Michael M. Gunter, Out of nowhere: The Kurds of Syria in peace and war (London: Hurst & Co, 2014), 93-95; Adam Baczko, Gilles Dorronsoro, and Arthur Quesnay, Civil War in Syria: Mobilization and Competing Social Orders (New York: Cambridge University Press, 2017), 175-177.
 Mary Grace Lucas, “ISIS nearly made it to Baghdad airport, top U.S. military leader says,” CNN, October 13, 2014, http://www.cnn.com/2014/10/12/politics/isis-baghdad-martin-dempsey/index.html
 Mark Thompson, “How Disbanding the Iraqi Army Fueled ISIS,” TIME, May 29, 2015,
 Michael Weiss and Hassan Hassan, ISIS: Inside the army of terror (updated edition) (New York: Regan Arts, 2016), 103-108.
 Admittedly this alliance does have roots dating back to the First Persian Gulf War in 1991 and its aftermath where the U.S. committed military resources to the northern region of Iraq with a “No-Fly Zone” known as Northern Watch (1991-2003) to protect Kurds from Iraqi fixed-wing military aircraft. Unfortunately, this protection did not permit the shooting down of Iraqi military helicopters, which continued to attack Kurdish towns in the north after 1991.
 Laurie Mylroie, “Erdogan concerned more about Kurds than Islamic State,” Kurdistan 24, July 5, 2016, http://www.kurdistan24.net/en/Analysis/9c08c011-b41b-4380-b786-f3d62487989b; Sarah Almukhtar and Tim Wallace, “Why Turkey Is Fighting the Kurds Who Are Fighting ISIS,” The New York Times, August 12, 2015, https://www.nytimes.com/interactive/2015/08/12/world/middleeast/turkey-kurds-isis.html
 Kemal Kirişci, “The Rise and Fall of Turkey as a Model for the Arab World,” Brookings, August 15, 2013, https://www.brookings.edu/opinions/the-rise-and-fall-of-turkey-as-a-model-for-the-arab-world/
 Jack Moore, “American Military Positions in Northern Syria leaked by Turkey over Kurdish Support,” Newsweek, July 19, 2017, http://www.newsweek.com/american-military-positions-northern-syria-leaked-turkey-over-kurdish-support-638860
 Daniel Jativa, “Trump: ISIS in Syria will be wiped out ‘by tonight’,” Washington Examiner, March 20, 2019, https://www.washingtonexaminer.com/news/trump-isis-in-syria-will-be-wiped-out-by-tonight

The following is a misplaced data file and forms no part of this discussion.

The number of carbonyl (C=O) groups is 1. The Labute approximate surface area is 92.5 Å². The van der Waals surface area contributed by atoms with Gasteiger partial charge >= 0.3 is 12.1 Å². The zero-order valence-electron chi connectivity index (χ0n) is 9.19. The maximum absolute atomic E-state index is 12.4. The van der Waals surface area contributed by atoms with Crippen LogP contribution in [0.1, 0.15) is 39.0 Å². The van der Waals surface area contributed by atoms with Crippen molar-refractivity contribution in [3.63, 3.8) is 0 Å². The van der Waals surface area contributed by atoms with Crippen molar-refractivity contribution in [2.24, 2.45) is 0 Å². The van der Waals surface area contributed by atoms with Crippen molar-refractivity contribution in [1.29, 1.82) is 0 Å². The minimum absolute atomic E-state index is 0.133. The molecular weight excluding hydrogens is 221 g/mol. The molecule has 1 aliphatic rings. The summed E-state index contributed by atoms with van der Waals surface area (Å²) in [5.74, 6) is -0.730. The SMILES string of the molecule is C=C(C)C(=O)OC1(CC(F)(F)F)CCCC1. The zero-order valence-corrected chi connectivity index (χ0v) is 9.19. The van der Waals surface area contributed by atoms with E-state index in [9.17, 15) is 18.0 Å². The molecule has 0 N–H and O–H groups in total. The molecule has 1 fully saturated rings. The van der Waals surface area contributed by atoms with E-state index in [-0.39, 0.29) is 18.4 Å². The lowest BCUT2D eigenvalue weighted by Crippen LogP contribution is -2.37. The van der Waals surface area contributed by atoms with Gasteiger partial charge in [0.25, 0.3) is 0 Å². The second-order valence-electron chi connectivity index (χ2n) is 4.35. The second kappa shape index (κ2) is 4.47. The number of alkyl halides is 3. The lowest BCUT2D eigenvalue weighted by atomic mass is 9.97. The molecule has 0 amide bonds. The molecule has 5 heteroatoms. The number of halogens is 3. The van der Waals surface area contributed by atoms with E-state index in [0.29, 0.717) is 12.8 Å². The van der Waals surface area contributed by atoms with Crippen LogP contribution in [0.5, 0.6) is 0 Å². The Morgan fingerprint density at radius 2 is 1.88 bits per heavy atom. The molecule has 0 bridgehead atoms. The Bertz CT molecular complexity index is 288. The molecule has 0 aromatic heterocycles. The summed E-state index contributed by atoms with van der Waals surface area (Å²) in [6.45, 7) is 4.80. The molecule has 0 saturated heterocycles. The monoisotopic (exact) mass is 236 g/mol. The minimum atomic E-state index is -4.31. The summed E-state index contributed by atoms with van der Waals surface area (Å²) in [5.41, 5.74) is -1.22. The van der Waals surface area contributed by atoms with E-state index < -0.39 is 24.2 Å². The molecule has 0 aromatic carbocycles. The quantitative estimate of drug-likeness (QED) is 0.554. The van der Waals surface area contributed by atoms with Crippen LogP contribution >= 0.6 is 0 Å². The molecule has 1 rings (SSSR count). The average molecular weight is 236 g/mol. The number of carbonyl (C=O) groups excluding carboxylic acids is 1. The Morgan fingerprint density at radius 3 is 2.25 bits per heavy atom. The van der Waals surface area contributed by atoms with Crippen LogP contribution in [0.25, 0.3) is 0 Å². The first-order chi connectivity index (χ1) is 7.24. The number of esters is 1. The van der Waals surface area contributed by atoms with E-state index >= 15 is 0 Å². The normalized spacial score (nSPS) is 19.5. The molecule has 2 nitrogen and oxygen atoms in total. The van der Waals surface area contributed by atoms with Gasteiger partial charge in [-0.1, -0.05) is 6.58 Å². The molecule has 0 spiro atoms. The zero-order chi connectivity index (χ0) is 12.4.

Personal communications with three Turkish military officers, all communicated with independently, October 31, 2017. Also see Selcuk Gultasli and Andrew Rettman, “Leaked document sheds light on Turkey’s ‘controlled coup’”, EU Observer, March 11, 2019, https://euobserver.com/foreign/144366
 Carlotta Gall, “Americans Jailed After Failed Coup in Turkey Are Hostages to Politics,” The New York Times, October 7, 2017, https://www.nytimes.com/2017/10/07/world/europe/turkey-american-detainees.html
 Francesco F. Milan, “Turkey: What hides behind a failed coup attempt,” The RUSI Journal 161, no. 4 (2016): 28-32.
 Robin Emmott, “Pleading innocence, wanted general says Turkey’s purge ruining military,” Reuters, November 23, 2016, https://www.reuters.com/article/us-turkey-security-nato/pleading-innocence-wanted-general-says-turkeys-purge-ruining-military-idUSKBN13I1VV
 The Associated Press, “Kurdish doctors report suspected Turkish gas attack in Syria,” ABC News, February 17, 2018, http://abcnews.go.com/International/wireStory/kurdish-doctors-report-suspected-turkish-gas-attack-syria-53160095
 Bethan McKernan, “Turkish President Erdogan offers US ‘Ottoman slap’ ahead of Rex Tillerson’s visit to Turkey,” The Independent, February 16, 2018, http://www.independent.co.uk/news/world/middle-east/turkey-us-president-erdogan-rex-tillerson-ottoman-slap-visit-secretary-state-a8212731.html; Mosheh Gains, Abigail Williams, and Alexander Smith, “U.S. blocks Turkey’s F-35 equipment over S-400 deal with Russia,” NBC News, April 2, 2019, https://www.nbcnews.com/news/world/u-s-blocks-turkey-s-f-35-equipment-over-s-n989896